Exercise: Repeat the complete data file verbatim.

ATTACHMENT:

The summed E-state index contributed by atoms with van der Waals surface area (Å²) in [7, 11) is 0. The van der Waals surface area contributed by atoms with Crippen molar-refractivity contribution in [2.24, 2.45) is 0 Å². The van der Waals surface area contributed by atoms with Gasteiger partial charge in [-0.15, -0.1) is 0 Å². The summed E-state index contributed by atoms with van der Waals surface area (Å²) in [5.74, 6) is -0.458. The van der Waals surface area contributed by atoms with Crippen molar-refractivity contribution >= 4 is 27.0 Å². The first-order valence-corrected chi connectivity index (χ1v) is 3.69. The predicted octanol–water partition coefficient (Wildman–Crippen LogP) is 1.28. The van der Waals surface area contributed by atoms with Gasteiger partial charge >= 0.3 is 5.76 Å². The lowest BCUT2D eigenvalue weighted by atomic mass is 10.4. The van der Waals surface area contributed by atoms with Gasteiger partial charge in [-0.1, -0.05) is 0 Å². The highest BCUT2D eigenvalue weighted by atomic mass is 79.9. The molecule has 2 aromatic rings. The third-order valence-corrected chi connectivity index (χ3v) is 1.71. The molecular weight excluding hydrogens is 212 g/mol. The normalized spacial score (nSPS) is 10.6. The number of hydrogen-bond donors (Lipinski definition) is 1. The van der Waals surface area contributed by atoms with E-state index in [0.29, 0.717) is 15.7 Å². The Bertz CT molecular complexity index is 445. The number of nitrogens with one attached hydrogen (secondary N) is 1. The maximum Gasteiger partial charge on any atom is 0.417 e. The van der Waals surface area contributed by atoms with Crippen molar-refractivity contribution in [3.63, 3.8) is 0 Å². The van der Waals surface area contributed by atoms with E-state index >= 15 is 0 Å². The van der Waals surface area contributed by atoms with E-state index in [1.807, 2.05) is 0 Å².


The summed E-state index contributed by atoms with van der Waals surface area (Å²) in [7, 11) is 0. The van der Waals surface area contributed by atoms with Crippen molar-refractivity contribution in [2.24, 2.45) is 0 Å². The van der Waals surface area contributed by atoms with Gasteiger partial charge in [-0.15, -0.1) is 0 Å². The summed E-state index contributed by atoms with van der Waals surface area (Å²) in [5.74, 6) is -0.458. The van der Waals surface area contributed by atoms with Crippen molar-refractivity contribution >= 4 is 27.0 Å². The first-order valence-corrected chi connectivity index (χ1v) is 3.69. The predicted octanol–water partition coefficient (Wildman–Crippen LogP) is 1.28. The van der Waals surface area contributed by atoms with Gasteiger partial charge >= 0.3 is 5.76 Å². The lowest BCUT2D eigenvalue weighted by atomic mass is 10.4. The van der Waals surface area contributed by atoms with Gasteiger partial charge in [-0.1, -0.05) is 0 Å². The highest BCUT2D eigenvalue weighted by atomic mass is 79.9. The molecule has 2 aromatic rings. The third-order valence-corrected chi connectivity index (χ3v) is 1.71. The molecular weight excluding hydrogens is 212 g/mol. The normalized spacial score (nSPS) is 10.6. The number of hydrogen-bond donors (Lipinski definition) is 1. The van der Waals surface area contributed by atoms with E-state index in [0.29, 0.717) is 15.7 Å². The Bertz CT molecular complexity index is 445. The number of nitrogens with one attached hydrogen (secondary N) is 1. The maximum Gasteiger partial charge on any atom is 0.417 e. The van der Waals surface area contributed by atoms with Crippen molar-refractivity contribution in [3.63, 3.8) is 0 Å². The van der Waals surface area contributed by atoms with E-state index >= 15 is 0 Å². The van der Waals surface area contributed by atoms with E-state index in [1.807, 2.05) is 0 Å².